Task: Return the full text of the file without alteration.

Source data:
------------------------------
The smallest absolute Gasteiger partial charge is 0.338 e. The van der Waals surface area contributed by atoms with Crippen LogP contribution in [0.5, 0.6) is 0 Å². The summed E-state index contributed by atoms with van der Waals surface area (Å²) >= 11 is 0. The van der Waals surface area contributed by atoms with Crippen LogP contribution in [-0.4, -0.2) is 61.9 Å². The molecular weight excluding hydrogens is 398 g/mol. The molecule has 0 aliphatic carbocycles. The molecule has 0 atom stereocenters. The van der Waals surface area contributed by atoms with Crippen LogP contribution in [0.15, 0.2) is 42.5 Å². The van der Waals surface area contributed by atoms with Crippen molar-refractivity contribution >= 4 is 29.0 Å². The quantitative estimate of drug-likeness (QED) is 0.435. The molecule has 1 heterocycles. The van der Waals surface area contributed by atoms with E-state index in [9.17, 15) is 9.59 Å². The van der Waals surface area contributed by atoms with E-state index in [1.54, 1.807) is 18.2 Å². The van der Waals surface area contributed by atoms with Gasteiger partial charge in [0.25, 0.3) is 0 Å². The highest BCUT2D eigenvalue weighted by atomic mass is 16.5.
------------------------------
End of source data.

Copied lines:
The smallest absolute Gasteiger partial charge is 0.338 e. The van der Waals surface area contributed by atoms with Crippen LogP contribution in [0.5, 0.6) is 0 Å². The summed E-state index contributed by atoms with van der Waals surface area (Å²) >= 11 is 0. The van der Waals surface area contributed by atoms with Crippen LogP contribution in [-0.4, -0.2) is 61.9 Å². The molecular weight excluding hydrogens is 398 g/mol. The molecule has 0 aliphatic carbocycles. The molecule has 0 atom stereocenters. The van der Waals surface area contributed by atoms with Crippen LogP contribution in [0.15, 0.2) is 42.5 Å². The van der Waals surface area contributed by atoms with Crippen molar-refractivity contribution >= 4 is 29.0 Å². The quantitative estimate of drug-likeness (QED) is 0.435. The molecule has 1 heterocycles. The van der Waals surface area contributed by atoms with E-state index in [9.17, 15) is 9.59 Å². The van der Waals surface area contributed by atoms with E-state index in [1.54, 1.807) is 18.2 Å². The van der Waals surface area contributed by atoms with Gasteiger partial charge in [0.25, 0.3) is 0 Å². The highest BCUT2D eigenvalue weighted by atomic mass is 16.5.